Where personalities end and collaboration begins can be a difficult balance for any band, much less a collection of solo artists. Supergroups, after all, don’t get that way without heroic levels of individual ambition. Yet songwriter trio Seeker Lover Keeper’s debut album is as frictionless as a walk on the moon, full of the welcome sounds of mutual appreciation. The set finds Australian musicians Holly Throsby, Sarah Blasko and Sally Seltmann, each a success story down under, trading harmonies and influences on each other’s songs, an exchange that lends itself to challenged comfort zones.
Seltmann, the sunny-voiced co-writer of Feist’s “1234,” finds herself atop a rare bed of speaker-sizzling guitars in “Every Time,” while it’s her bouncing piano chords that underpin Throsby’s wounded take on introspective pop number “Even Though I’m a Woman”—a track that credits distance itself, not an absent lover, with kindling romantic longing. Elsewhere, Blasko’s rough-throated lead on “Light All My Lights” gives edge to what could’ve been a folk lullaby. The 12 tracks touch on head-in-the-clouds synth-pop, earthier guitar folk, and ’70s-influenced singer-songwriter material alike, but the trio’s tightly knit harmonies keep the aesthetic from blurring too far out of focus.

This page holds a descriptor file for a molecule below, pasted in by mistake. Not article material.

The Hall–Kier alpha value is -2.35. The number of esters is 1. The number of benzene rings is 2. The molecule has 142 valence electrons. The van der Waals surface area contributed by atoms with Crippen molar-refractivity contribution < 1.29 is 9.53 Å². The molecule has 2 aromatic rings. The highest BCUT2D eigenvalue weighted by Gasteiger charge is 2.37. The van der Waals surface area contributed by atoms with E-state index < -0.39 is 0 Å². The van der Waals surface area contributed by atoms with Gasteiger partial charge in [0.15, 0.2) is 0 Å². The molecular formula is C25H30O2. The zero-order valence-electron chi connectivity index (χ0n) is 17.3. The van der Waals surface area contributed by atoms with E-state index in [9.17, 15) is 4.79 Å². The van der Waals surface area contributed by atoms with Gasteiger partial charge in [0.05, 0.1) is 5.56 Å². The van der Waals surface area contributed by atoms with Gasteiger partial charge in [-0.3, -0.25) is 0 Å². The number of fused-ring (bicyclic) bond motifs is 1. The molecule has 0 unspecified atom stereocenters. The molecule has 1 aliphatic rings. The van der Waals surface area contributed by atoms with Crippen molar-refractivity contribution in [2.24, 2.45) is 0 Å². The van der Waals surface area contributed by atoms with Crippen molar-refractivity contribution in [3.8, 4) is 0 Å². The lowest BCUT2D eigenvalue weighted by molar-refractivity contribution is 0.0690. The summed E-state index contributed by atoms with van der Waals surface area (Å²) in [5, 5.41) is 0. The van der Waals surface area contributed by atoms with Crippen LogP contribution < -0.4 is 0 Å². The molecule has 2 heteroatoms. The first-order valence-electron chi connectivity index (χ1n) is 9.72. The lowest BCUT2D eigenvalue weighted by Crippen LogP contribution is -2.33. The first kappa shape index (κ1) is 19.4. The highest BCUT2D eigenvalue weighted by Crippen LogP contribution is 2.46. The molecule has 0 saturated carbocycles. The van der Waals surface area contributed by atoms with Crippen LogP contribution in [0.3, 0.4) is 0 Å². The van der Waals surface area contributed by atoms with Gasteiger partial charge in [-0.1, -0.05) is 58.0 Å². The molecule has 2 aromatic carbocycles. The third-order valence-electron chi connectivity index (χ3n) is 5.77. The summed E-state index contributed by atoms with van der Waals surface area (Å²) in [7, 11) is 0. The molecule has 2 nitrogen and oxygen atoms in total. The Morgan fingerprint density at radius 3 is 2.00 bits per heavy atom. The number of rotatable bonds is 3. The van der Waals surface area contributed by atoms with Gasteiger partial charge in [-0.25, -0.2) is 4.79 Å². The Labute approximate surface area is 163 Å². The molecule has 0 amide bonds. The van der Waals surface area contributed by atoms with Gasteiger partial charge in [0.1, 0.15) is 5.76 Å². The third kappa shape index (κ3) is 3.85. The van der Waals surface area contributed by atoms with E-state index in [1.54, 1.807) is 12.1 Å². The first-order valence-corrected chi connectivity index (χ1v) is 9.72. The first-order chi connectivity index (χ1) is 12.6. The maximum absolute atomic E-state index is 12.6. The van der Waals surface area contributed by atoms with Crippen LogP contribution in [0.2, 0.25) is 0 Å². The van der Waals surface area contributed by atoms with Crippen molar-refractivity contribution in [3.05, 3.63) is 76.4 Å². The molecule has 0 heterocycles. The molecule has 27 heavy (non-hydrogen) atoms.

The group’s nearest precedent might be 1987’s Trio, the album that gathered Dolly Parton, Linda Ronstadt, and Emmylou Harris for a similarly amiable fireside chat. Seeker Lover Keeper, too, gathers charismatic women seemingly in no need of assistance—only to find that three can be more than a crowd.